US' troops withdrawal from Iraq: Fact or fiction?

US' troops withdrawal from Iraq: Fact or fiction?


Nothing could be further from the truth. The US ‘withdrawal’ from Iraq’s urban centres is a fiction. Iraq’s sovereignty has not been even partially restored. The ‘withdrawal’ is in fact a redeployment carried out over the past few months under the Status of Forces Agreement (Sofa) signed in November 2008.

This document does not call for a complete pull-out but permits the US to station in urban areas at least 50,000 combat soldiers as ‘trainers’ and ‘advisers’ for Iraqi security forces. In addition, 3,000 will remain at a forward base in Baghdad because this facility is said to be outside the capital’s municipal limits. The redeployed troops will be stationed near major cities in new or expanded bases and, if invited (or not) by the Iraqi government, join operations and patrols with Iraqi forces.

The overall number of US troop in Iraq will remain at 1,34,000 for the rest of this year. They will begin departing in stages from 2010 and are set to be out of the country by the end of 2011. The 1,32,610 military contractors now working in Iraq, 36,061 being US citizens, are staying on, although they are, under the Sofa, subject to Iraqi law.
Maliki fought hard to achieve even this small concession from Washington. He had no choice. Seventy-three per cent of Iraqis oppose the presence of US forces in the country. Iraqis no longer want to see US troops in scout cars, armoured troop carriers and humvees circulating on their streets, encounter US soldiers at checkpoints, or be obstructed by blast walls and razor wire at US military posts located in Iraqi residential neighbourhoods.

By proclaiming ‘withdrawal’ and making the US presence less visible, Washington and its allies in Baghdad hope Iraqi voters will approve the Sofa in a referendum set to be held at the end of July. If Iraqis reject the Sofa, US troops could, in theory, be compelled to halt all operations, remain in their bases, and depart from the country as soon as possible.
The US pullout is, Maliki says, “a message to the world that we are now able to safeguard our security and administer our internal affairs”. This is an illusion. On the security front, are now 4,00,000 men in Iraq’s internal security forces but they have, so far, been unable to provide a minimum law and order without the backing of better trained, armed and equipped, US troops.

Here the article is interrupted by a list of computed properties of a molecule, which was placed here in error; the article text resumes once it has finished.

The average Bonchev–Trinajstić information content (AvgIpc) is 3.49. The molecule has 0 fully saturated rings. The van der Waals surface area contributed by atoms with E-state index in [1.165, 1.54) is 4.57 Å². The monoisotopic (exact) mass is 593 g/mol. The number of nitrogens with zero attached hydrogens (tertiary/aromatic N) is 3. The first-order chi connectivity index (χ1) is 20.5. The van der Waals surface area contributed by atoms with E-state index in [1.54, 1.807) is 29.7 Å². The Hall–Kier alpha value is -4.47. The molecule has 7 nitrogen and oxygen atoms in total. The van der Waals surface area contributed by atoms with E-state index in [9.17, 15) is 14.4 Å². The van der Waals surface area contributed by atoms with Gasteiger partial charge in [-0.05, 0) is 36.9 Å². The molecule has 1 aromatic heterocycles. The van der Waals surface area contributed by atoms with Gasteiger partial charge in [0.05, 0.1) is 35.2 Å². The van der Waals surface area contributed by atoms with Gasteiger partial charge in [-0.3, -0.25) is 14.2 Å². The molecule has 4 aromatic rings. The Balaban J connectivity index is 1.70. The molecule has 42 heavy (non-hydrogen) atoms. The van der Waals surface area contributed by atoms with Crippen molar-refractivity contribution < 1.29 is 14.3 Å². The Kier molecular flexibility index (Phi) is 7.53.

Reduced strength
Furthermore, the regular Iraqi army, the force meant to defend the country from external threats, consists of only 1,10,000 troops. Iraq’s air-force (its pilots once trained by Indians) and navy are nonexistent. The old Iraqi army, navy and air force had at least 5,00,000, five times that number.

The Iraqi army was not rebuilt by the Bush administration because it intended to keep US forces on the ground there indefinitely and considered their presence would serve as a deterrent. The successor Obama administration has not budged from this short-sighted policy. No country is considered fully sovereign until it can defend its borders as well as impose internal order.

With respect to domestic security, there are two main threats. The first is posed by Sunnis bent on taking revenge on the now-dominant Shias who are blamed for the ethnic cleansing of Baghdad and other cities, towns and villages. Sunnis, formerly the majority in the capital, are currently estimated to account for only 15 per cent of the populace.
Since the 2003 US occupation and the sectarian cleansing of 2006-07, 4.3 million Sunni Arabs and Kurds have fled their homes and sought refuge elsewhere in Iraq and abroad.
The second even more serious threat is the ongoing crisis over Kurdish ambitions in the north. The leadership of the Kurdish autonomous region seeks to annex portions of Tamim province with its capital Kirkuk as well as areas in Nineveh and Diyala provinces.  Arab and Turkomen (ethnic Turkish) inhabitants of these areas are prepared to resist with violence. Consequently, the cities of Mosul, Kirkuk, and Qanaqin are the most violent in the country. Some residents of these cities have been asking US troops to remain since they form a buffer separating the warring sides.

Maliki’s claim that the Iraqi government is capable of dealing with the country’s monumental problems amounts to wishful thinking. The government and administration are rated the third most corrupt in the world.

The US occupation regime and the post-war Iraqi governments have failed to reconstruct the country during the six and a half years since the invasion. Iraqis still lack jobs, potable water, electricity, and security. Furthermore, the ruling Shia parties, which are determined to hang onto power, have refused to reconcile with marginalised Sunnis and alienated the Kurds, the Shias’ former partners in government.

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